Ever since I read Guy Kawasaki’s book Enchantment, I have looked for products and services that meet Guy’s high standards for enchanting your customer.
Last week, I found an enchanting experience in the form of the GSMI Blogging Strategies Summit. The event enchanted me because it provided great content, intimacy, the right attendees, personal service, and an intriguing location.
If you host events as part of your marketing outreach, I hope your next event contains these essential elements:
1. Great content
A successful experience begins with great content. It’s obvious, right? But most events I’ve attended — even excellent ones — do not give your uniformly great content. Lurking in the agenda are always a few dud speakers who have you running for a self-imposed break.
But I was impressed by every session I attended at the Blogging Strategies Summit. The purpose of the event was to share best practices in corporate blogging and community management. The speakers ranged from Duane Forrester of Bing (who discussed the importance of optimizing your content for search marketing) to Carisa Miklusak, CEO of tMedia Strategies, who led workshops on blogging for women and executives.
At some point you’d think that so much focus on a single topic would lapse into the realm of geekiness or irrelevancy. Such was not the case at the Blogging Strategies Summit. Why? Because all the topics, however esoteric, tied back business needs everyone cares about, such as servicing customers or improving your brand.
For Coors Light, winning the hearts and minds of men aged 21-34 means serving up a different kind of brew that combines the excitement of the NFL and the reach of Facebook. The official beer of the NFL has worked with my employer Razorfish to launch its first-ever Coors Light Football page. In my view, Coors Light Football demonstrates the increasingly sophisticated ways that companies are using Facebook to create an experience that builds their brands. Among the features of the new page:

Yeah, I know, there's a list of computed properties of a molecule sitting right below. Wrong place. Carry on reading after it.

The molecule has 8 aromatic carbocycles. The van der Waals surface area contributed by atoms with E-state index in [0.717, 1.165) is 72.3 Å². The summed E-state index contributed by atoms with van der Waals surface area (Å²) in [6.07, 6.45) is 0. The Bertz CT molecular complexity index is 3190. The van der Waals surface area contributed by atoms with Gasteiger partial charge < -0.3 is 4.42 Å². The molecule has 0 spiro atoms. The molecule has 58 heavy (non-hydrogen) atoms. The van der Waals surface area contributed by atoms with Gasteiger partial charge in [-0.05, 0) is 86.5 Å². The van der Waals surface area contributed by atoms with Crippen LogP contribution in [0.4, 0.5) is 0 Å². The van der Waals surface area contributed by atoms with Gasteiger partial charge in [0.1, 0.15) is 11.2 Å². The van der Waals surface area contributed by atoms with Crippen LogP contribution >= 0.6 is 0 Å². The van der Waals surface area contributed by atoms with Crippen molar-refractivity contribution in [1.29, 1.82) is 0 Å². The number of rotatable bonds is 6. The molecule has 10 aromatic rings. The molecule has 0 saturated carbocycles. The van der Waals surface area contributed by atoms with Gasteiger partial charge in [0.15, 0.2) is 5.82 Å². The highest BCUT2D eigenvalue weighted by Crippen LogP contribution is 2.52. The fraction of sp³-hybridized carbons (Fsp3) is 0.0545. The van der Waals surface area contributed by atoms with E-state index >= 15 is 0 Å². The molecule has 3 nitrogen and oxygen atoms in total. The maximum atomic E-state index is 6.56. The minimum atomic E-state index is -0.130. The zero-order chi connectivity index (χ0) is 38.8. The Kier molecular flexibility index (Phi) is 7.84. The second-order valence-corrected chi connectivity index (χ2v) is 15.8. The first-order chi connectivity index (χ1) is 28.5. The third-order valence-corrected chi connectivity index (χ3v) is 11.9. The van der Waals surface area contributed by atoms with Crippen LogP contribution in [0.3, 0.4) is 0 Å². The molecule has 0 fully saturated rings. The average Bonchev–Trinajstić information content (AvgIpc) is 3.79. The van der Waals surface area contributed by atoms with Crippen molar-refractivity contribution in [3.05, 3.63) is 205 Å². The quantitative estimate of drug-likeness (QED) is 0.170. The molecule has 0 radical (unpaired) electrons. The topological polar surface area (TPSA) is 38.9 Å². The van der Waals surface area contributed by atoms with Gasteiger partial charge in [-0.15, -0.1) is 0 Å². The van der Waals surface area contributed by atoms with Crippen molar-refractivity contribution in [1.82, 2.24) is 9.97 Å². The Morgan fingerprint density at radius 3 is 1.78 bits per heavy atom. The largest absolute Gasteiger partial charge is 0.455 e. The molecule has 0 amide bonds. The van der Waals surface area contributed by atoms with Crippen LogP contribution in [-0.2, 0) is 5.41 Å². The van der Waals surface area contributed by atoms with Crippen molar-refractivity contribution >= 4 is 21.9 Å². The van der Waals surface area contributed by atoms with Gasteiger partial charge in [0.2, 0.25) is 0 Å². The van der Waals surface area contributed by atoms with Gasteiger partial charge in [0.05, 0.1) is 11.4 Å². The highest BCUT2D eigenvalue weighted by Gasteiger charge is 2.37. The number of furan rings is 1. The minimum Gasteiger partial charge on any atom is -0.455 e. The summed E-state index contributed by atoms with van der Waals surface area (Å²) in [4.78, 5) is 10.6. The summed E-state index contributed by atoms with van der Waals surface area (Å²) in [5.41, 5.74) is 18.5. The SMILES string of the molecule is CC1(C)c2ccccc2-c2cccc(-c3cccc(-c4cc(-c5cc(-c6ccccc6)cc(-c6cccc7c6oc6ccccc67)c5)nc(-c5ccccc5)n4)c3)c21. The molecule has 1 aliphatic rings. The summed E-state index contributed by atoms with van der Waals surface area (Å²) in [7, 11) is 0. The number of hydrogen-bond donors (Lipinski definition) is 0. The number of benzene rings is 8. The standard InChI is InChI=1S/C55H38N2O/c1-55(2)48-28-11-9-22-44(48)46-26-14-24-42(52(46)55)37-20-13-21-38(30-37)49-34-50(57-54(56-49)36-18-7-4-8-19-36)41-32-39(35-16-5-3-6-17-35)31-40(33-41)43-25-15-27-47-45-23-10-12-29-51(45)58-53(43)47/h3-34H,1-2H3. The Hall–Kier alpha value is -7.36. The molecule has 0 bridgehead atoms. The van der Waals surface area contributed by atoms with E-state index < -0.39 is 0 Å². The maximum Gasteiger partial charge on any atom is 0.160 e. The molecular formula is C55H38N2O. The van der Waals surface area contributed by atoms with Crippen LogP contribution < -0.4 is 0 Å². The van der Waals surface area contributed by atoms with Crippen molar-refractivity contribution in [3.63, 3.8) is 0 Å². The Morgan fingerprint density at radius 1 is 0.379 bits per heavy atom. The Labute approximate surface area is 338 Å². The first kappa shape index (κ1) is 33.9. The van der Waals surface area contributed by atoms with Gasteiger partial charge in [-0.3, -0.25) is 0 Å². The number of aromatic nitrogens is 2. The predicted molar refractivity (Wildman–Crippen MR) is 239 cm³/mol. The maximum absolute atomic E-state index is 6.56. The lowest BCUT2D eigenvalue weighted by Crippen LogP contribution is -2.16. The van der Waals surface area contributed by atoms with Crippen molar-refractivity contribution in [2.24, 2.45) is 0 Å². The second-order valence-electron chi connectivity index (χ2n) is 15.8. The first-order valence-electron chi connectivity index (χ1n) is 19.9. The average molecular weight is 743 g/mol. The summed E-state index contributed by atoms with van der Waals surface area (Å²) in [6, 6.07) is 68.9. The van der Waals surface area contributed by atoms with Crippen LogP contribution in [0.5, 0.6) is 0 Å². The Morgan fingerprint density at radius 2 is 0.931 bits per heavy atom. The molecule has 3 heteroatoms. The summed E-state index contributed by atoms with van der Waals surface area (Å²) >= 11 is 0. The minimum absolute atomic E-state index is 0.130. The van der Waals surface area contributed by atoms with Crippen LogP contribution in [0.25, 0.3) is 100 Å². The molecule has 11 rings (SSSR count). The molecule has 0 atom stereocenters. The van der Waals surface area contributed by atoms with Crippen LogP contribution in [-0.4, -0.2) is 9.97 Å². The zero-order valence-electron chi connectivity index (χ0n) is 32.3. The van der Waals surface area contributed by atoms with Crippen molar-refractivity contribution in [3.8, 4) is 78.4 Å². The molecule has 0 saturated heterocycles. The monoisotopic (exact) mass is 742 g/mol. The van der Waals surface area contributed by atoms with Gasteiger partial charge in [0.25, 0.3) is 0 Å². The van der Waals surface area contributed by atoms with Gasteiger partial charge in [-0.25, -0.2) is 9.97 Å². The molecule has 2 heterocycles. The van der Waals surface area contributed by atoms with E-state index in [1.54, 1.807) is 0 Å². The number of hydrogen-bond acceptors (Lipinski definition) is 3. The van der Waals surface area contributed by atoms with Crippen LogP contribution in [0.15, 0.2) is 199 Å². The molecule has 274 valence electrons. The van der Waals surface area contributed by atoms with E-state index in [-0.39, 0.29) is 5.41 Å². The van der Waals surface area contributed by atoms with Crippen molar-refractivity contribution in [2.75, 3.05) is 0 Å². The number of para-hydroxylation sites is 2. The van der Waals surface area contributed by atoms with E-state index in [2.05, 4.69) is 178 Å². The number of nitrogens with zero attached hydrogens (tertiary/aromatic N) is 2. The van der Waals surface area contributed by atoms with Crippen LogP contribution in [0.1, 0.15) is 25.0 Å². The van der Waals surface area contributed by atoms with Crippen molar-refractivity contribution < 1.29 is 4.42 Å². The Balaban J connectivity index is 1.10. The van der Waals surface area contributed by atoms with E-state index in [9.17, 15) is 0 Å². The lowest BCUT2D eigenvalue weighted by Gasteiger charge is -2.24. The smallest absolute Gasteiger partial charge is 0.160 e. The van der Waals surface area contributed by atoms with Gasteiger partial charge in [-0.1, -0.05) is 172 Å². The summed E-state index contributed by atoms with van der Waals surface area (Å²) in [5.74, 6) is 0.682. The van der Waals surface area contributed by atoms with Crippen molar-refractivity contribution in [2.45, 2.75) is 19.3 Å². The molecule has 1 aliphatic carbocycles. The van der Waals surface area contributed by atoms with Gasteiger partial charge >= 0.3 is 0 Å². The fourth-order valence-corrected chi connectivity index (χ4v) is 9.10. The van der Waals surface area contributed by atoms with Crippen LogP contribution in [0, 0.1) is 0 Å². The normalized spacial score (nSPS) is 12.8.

Silver Bullet Pick ‘Em. Football fans accumulate points by predicting weekly game winners. And in the social tradition of Facebook, they can challenge their friends to top their scores. On a weekly basis, Coors Light rewards $100 gift certificates to participants, which can be used to purchase Coors Light merchandise. Gamers are also eligible to win a home entertainment center.
Coach’s Cold Call. Type your friends’ phone numbers into this application, and the next time they pick up their phones, the gravelly voice of Mike Ditka will be on the line telling them to drop what they’re doing and grab a Coors Light. (And yes Coach Ditka worked with Razorfish to patiently record voice-overs customized for different names.)
Bobble-Nator. Capturing the nostalgic value of the Bobble Head doll, the Bobble-Nator makes it possible for you to create a Bobble Head of yourself and use it as your Facebook profile picture. And I think it takes a lot of courage to do that unless your name happens to be Tom Brady.